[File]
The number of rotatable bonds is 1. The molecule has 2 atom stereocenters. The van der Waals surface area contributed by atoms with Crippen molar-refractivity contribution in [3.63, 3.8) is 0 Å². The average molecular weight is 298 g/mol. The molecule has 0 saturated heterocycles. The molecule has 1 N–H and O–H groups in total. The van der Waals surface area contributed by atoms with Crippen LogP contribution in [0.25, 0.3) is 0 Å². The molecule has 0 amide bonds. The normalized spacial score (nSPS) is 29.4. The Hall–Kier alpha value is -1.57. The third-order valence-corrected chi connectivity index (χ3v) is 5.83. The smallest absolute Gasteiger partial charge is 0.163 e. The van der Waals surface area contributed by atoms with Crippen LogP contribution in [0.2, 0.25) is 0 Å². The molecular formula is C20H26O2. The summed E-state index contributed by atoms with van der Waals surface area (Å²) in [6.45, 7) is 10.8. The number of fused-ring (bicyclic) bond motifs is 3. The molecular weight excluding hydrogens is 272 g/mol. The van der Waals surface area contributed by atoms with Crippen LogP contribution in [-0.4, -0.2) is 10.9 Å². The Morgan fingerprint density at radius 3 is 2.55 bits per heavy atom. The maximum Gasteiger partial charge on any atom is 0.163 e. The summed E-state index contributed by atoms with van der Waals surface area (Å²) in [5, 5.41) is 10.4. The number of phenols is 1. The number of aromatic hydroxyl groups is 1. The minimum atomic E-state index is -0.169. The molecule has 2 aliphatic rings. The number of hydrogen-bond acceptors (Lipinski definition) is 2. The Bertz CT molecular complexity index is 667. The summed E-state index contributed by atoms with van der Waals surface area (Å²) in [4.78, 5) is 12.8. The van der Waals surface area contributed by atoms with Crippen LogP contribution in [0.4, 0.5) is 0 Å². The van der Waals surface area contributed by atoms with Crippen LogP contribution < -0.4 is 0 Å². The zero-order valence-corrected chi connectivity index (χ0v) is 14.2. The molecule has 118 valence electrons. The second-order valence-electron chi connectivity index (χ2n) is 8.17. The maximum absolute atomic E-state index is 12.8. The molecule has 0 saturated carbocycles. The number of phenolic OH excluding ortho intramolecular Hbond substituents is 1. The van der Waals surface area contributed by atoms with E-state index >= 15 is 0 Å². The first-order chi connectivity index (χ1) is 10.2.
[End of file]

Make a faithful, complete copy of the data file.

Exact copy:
The number of rotatable bonds is 1. The molecule has 2 atom stereocenters. The van der Waals surface area contributed by atoms with Crippen molar-refractivity contribution in [3.63, 3.8) is 0 Å². The average molecular weight is 298 g/mol. The molecule has 0 saturated heterocycles. The molecule has 1 N–H and O–H groups in total. The van der Waals surface area contributed by atoms with Crippen LogP contribution in [0.25, 0.3) is 0 Å². The molecule has 0 amide bonds. The normalized spacial score (nSPS) is 29.4. The Hall–Kier alpha value is -1.57. The third-order valence-corrected chi connectivity index (χ3v) is 5.83. The smallest absolute Gasteiger partial charge is 0.163 e. The van der Waals surface area contributed by atoms with Crippen LogP contribution in [0.2, 0.25) is 0 Å². The molecular formula is C20H26O2. The summed E-state index contributed by atoms with van der Waals surface area (Å²) in [6.45, 7) is 10.8. The number of fused-ring (bicyclic) bond motifs is 3. The molecular weight excluding hydrogens is 272 g/mol. The van der Waals surface area contributed by atoms with Crippen LogP contribution in [-0.4, -0.2) is 10.9 Å². The Morgan fingerprint density at radius 3 is 2.55 bits per heavy atom. The maximum Gasteiger partial charge on any atom is 0.163 e. The summed E-state index contributed by atoms with van der Waals surface area (Å²) in [5, 5.41) is 10.4. The number of phenols is 1. The number of aromatic hydroxyl groups is 1. The minimum atomic E-state index is -0.169. The molecule has 2 aliphatic rings. The number of hydrogen-bond acceptors (Lipinski definition) is 2. The Bertz CT molecular complexity index is 667. The summed E-state index contributed by atoms with van der Waals surface area (Å²) in [4.78, 5) is 12.8. The van der Waals surface area contributed by atoms with Crippen LogP contribution in [0.4, 0.5) is 0 Å². The van der Waals surface area contributed by atoms with Crippen LogP contribution < -0.4 is 0 Å². The zero-order valence-corrected chi connectivity index (χ0v) is 14.2. The molecule has 118 valence electrons. The second-order valence-electron chi connectivity index (χ2n) is 8.17. The maximum absolute atomic E-state index is 12.8. The molecule has 0 saturated carbocycles. The number of phenolic OH excluding ortho intramolecular Hbond substituents is 1. The van der Waals surface area contributed by atoms with E-state index >= 15 is 0 Å². The first-order chi connectivity index (χ1) is 10.2.